Embroidered Cancer Comic

Review by Matthew Nielsen

Embroidered Cancer Comic by Sima Elizabeth Shefrin is a short comic  (graphic novella?) that’s an autobiographical retelling of Elizabeth’s husband Bob being diagnosed with prostate cancer. The comic’s panels are entirely made up of embroidered line art illustrations, and whilst this artwork can appear somewhat unrefined, it still holds a charm and doesn’t get in the way of the reader connecting with the short, heavy story. The scene where the doctor breaks the news still moves me upon reflection.

If you’re interested in reading this comic for yourself, you can find it online at Embroidered Cancer Comic .


Kickstarter for “Halfsoul,” a fantasy-based graphic novel exploring mental health

For the month of May, SWKart is running a kickstarter for a graphic novel entitled Halfsoul, which deals with mental illness within a fantasy context. The story is set in a world where it’s possible to trade half of one’s soul for the power to grant one’s wish. Those who do become “halfsouls” and are often hunted for elimination. Follow the journey of four halfsoul hunters, with their own personal and questionable histories with halfsouls. What appears to be black and white becomes a story of vulnerability, mental illness, and recovery.

SWKart is run by Kelly Chen, who recently graduated from the Emily Carr University of Art and Design. When asked about her motivations for creating Halfsoul, she replied: “One of the things I’ve noticed is mental illness/ trauma stories tend to focus on the tragedy without much focus on the recovery. I don’t want Halfsoul to follow that path. It’s never a clear-cut journey to recovery, but I am trying to write the story with a focus towards recovery.”

To learn more about this compelling local graphic novel, visit the Halfsoul Kickstarter page.


The TradeWaiters 47: “Battle Angel Alita” Vol. 1 & 2 by Yukito Kishiro

It today’s episode Jam, Jeff, Jon, and Kaye read the first two volumes of Battle Angel Alita by Yukito Kishiro. Join us in the bleak, dystopian future of this nineties manga where robot bodies are cheap but freedom is not. Spoiler alert: one of the Tradewaiters didn’t like this book, and another doesn’t like movies.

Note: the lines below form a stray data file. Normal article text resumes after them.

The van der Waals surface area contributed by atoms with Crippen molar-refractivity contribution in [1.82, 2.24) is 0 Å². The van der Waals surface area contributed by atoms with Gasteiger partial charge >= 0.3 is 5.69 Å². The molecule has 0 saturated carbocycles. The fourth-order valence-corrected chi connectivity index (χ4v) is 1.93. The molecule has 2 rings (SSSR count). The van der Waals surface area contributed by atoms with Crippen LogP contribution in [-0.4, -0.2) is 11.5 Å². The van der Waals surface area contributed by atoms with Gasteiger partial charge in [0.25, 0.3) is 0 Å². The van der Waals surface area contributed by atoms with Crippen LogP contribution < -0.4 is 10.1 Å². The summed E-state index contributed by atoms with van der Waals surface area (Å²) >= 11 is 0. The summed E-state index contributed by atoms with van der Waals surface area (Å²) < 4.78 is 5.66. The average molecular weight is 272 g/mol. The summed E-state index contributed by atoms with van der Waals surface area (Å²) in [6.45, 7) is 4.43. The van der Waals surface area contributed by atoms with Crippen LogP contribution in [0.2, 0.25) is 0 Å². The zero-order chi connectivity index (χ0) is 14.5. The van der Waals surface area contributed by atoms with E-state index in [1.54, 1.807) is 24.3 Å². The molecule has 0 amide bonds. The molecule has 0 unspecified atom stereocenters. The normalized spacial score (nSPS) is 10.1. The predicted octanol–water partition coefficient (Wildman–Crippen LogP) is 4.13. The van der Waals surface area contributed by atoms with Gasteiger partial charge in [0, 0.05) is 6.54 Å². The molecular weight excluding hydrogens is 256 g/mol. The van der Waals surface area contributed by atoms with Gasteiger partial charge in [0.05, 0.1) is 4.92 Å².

Also, you are cordially invited to the LIVE recording of our fiftieth episode at VanCAF this weekend! Admission is free (and VanCAF is awesome), so come watch us talk about comics in person at 3:30 on May 19th in the panel room at VanCAF at the Roundhouse Community Centre in Yaletown, Vancouver.

Also mentioned in this episode:
Space Oddity and Aqua Knight, also by Yukito Kishiro.
Altered Carbon produced by Laeta Kalogridis
Dragon Ball Z by Akira Toriyama
The Wicked and the Divine by Kieron Gillen and Jamie McKelvie
The Infinity Gauntlet by Jim Starlin, George Perez, & Ron Lim
Serial Experiments Lain directed by Ryutaro Nakamura
The Wolf-Birds by Willow Dawson
and Eden’s Outcasts by John Matteson

And our own projects:
Phobos and Deimos by Jonathon Dalton
Crossroads by Jeff Ellis
Lunar Maladies by kgros
and Jam’s website

Music by Sleuth.

Our next episode will be on The Prince and the Dressmaker by Jen Wang.

You can also follow the TradeWaiters on Tumblr, Soundcloud, Twitter, iTunes, Google Play, and Stitcher.


The Lengths

Review by Matthew Nielsen

The Lengths by Howard Hardiman is graphic novel about Eddie, a young man from London who becomes a male escort under the alias “Ford.” Along with a separate name, he gets a second mobile phone to help keep his two lives apart. Not only does the story focus on his times as an escort, but also his personal life, such as with his friends and his boyfriend.